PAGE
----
Debrah Strait’s The Sweet Trade is no Johnny Depp Pirates of the Caribbean romp. And that’s a very good thing.
Life in the Caribbean in the second half of the 17th Century was anything but easy: “nasty, brutish, and short” might be a better description. Not just for pirates and other sailors but for the citizens in the many coastal and island villages, cities, and towns and the soldiers assigned to protect them. Death came often, and was often violent, brutal, and painful, whether at the hands of raiders or defenders or in the jaws of thousands of ants or a single caiman.
This is the world eleven-year-old Dirk van Cortlandt is thrust into when Spanish raiders attack the island he and his family live on and kill everyone except Dirk and four of his young friends. The boys escape on a small wooden boat, hoping to sail to nearby Curaçao but instead become lost at sea. Rescued by French pirates, they’re soon sold into slavery. Dirk longs for the day he’ll be free so he can become a pirate and avenge the deaths of his and his friends’ families.
All five boys survive their seven years of often brutal treatment and hard and dangerous work, growing big, strong, and hard—emotionally as well as physically—in the process. They reunite and join a pirate crew, only to discover life there is often no easier or safer than it was as a slave. Dirk hates being told what to do by others and eventually is elected captain of a crew. (Yes, pirates elected their captains. This is one of the many historically accurate details Strait skillfully weaves in, giving the story a depth and richness not often found.)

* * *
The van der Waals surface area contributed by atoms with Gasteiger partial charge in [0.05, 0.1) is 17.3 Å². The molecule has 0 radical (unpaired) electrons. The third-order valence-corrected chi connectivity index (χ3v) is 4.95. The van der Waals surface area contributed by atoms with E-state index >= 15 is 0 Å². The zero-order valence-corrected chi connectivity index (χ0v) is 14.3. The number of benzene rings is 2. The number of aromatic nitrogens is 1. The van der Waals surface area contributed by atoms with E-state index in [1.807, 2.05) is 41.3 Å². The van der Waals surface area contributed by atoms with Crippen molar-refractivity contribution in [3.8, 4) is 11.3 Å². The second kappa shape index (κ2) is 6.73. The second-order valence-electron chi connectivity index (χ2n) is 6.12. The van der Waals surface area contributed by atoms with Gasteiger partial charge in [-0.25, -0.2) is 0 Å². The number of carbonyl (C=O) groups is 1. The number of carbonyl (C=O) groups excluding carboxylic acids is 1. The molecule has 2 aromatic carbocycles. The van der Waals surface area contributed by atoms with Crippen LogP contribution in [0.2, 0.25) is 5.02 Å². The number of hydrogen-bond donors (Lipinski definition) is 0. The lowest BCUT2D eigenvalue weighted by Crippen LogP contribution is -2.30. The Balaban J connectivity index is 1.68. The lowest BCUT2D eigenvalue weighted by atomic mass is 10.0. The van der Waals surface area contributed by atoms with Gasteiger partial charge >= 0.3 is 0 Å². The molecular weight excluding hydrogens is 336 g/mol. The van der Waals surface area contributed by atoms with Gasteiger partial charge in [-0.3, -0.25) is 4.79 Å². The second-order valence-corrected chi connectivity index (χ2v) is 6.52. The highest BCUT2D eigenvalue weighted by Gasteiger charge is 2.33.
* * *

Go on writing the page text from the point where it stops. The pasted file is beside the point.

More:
But captaincy is no bed of roses, either, and the pressures of finding and capturing Spanish treasures, whether afloat or on shore, and the killing and death that always accompany such raids, wear on Dirk. During a visit to relatives in New York, where he meets a beautiful young cousin, he begins to think seriously about leaving the pirate life and settling down. But the dream is not to be realized anytime soon. Bad fortune leaves him in a position of having to join a flotilla, headed by famed pirate Henry Morgan, that raids Panama. The raid, while initially successful, turns into yet another disaster thanks to Morgan’s incompetence and treachery, and Dirk and his friends are left as destitute as they were when they joined the fleet. To make matters worse, Dirk has rescued a widowed young Spanish noblewoman from the ravages of the other pirates and now can’t let her go.
While there’s plenty of action and adventure in The Sweet Trade, Strait does not shrink from the violence and brutality of the time. More than an adventure story, this book is a coming-of-age story of Dirk, and to a lesser extent his friends, as they grow from pre-teens to men approaching thirty. Dirk is a well-rounded character, with loves and hates, vices and virtues, compassion and cruelty. He struggles to find and hold onto his better nature, sometimes succeeding, sometimes not. He’s a character we can care about, and do.
Polished and professional, you’d never know this was Strait’s debut novel. It gives us plenty of reason to look forward to more from her. Highly recommended.